Climate Change is Altering the Marine Habitat of the United Kingdom

As an island, the United Kingdom's marine habitat is a vital part of its ecosystem. Photo credit:
As an island, the United Kingdom's marine habitat is a vital part of its ecosystem. Photo credit:

The waters off the coast of the UK have long been home to a number of fish and other marine species that prefer cool waters. Recently, however, the temperatures of these waters have been heating up and the level of carbon dioxide has been rising due to global climate change. In fact, scientists report an average increase of around .5° Celsius every 10 years. While this difference may seem minimal to most humans, it has a significant impact on the local ecosystem. According to one report, cold water species are vacating the region and heading further north, while warmer water species are moving in.

Rising Sea Temperatures Affecting Replenishing Efforts

The North Sea cod is one example of the changing environment here. This fish had nearly disappeared of the coast of the UK in 2006. Strict fishing restrictions have helped recover the population, but researchers believe the result has been been dampened by the rising sea temperatures. This decreased population negatively affects both the local fishing industry and the sea birds that rely on this fish as a primary food source.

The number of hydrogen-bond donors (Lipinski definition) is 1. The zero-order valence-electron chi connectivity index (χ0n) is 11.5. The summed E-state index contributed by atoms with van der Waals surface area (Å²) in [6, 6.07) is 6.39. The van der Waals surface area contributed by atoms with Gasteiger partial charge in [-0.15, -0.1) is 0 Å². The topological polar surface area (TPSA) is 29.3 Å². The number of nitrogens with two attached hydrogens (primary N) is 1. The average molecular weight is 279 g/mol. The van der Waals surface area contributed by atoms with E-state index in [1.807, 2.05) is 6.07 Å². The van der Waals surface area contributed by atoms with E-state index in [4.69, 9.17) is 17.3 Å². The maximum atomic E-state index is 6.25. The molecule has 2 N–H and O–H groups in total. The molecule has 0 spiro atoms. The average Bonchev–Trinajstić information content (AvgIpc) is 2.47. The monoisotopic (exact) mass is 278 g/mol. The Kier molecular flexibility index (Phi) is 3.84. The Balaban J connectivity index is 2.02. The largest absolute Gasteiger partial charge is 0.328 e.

Tuna, anchovies, and squid are now taking the place of the cod fish. The population of these warm water species has exploded recently, first spotted by fishing groups. Squid, for example, were once a rare sighting in this area. Nowadays, the fishing industry reports catching hundreds and thousands of tonnes of squid every year in UK waters. The same is true of anchovies and tuna.

A Fulfillment of Scientific Predictions

The impact of global climate change is becoming increasingly clear. These temperature changes will cause a chain reaction, affecting everything from birds to coastal weather conditions. Scientists expect storms and flooding to increase, while some bird become extinct in the UK over the coming years. Additionally, the increased carbon dioxide measured here will make it difficult for some crustaceans and mollusks to properly develop shells.

Not all of the ecosystem changes are expected to be negative, however. The fishing industry will likely benefit from the increased fish diversity and marine plant life (particularly algae and seaweed) will thrive thanks to the increased levels of carbon dioxide.

This finding suggests that scientists' predictions, in terms of global climate change, are indeed coming to pass.


Amber Pariona is a writer and regular World Atlas contributor.


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